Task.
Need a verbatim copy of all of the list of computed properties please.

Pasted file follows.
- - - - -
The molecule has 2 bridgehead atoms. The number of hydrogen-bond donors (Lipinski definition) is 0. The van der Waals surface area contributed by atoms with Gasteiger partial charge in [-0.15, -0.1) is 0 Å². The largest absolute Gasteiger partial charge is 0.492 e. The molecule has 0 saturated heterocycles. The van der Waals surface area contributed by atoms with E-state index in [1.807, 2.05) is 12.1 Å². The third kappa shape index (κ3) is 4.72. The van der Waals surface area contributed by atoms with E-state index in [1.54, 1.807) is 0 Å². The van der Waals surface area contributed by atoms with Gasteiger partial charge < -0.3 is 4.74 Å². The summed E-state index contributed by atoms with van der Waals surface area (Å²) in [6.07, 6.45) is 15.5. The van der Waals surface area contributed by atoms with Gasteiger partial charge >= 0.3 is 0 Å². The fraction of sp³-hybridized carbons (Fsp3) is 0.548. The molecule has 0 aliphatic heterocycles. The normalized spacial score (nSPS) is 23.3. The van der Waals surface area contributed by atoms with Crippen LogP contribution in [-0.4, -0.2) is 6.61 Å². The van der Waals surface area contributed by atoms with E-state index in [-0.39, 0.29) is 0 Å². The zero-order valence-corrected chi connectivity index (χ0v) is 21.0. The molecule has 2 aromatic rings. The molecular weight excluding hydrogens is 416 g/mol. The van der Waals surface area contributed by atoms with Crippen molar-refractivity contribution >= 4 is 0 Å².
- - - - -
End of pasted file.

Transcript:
The molecule has 2 bridgehead atoms. The number of hydrogen-bond donors (Lipinski definition) is 0. The van der Waals surface area contributed by atoms with Gasteiger partial charge in [-0.15, -0.1) is 0 Å². The largest absolute Gasteiger partial charge is 0.492 e. The molecule has 0 saturated heterocycles. The van der Waals surface area contributed by atoms with E-state index in [1.807, 2.05) is 12.1 Å². The third kappa shape index (κ3) is 4.72. The van der Waals surface area contributed by atoms with E-state index in [1.54, 1.807) is 0 Å². The van der Waals surface area contributed by atoms with Gasteiger partial charge < -0.3 is 4.74 Å². The summed E-state index contributed by atoms with van der Waals surface area (Å²) in [6.07, 6.45) is 15.5. The van der Waals surface area contributed by atoms with Gasteiger partial charge >= 0.3 is 0 Å². The fraction of sp³-hybridized carbons (Fsp3) is 0.548. The molecule has 0 aliphatic heterocycles. The normalized spacial score (nSPS) is 23.3. The van der Waals surface area contributed by atoms with Crippen LogP contribution in [-0.4, -0.2) is 6.61 Å². The van der Waals surface area contributed by atoms with E-state index in [-0.39, 0.29) is 0 Å². The zero-order valence-corrected chi connectivity index (χ0v) is 21.0. The molecule has 2 aromatic rings. The molecular weight excluding hydrogens is 416 g/mol. The van der Waals surface area contributed by atoms with Crippen molar-refractivity contribution >= 4 is 0 Å².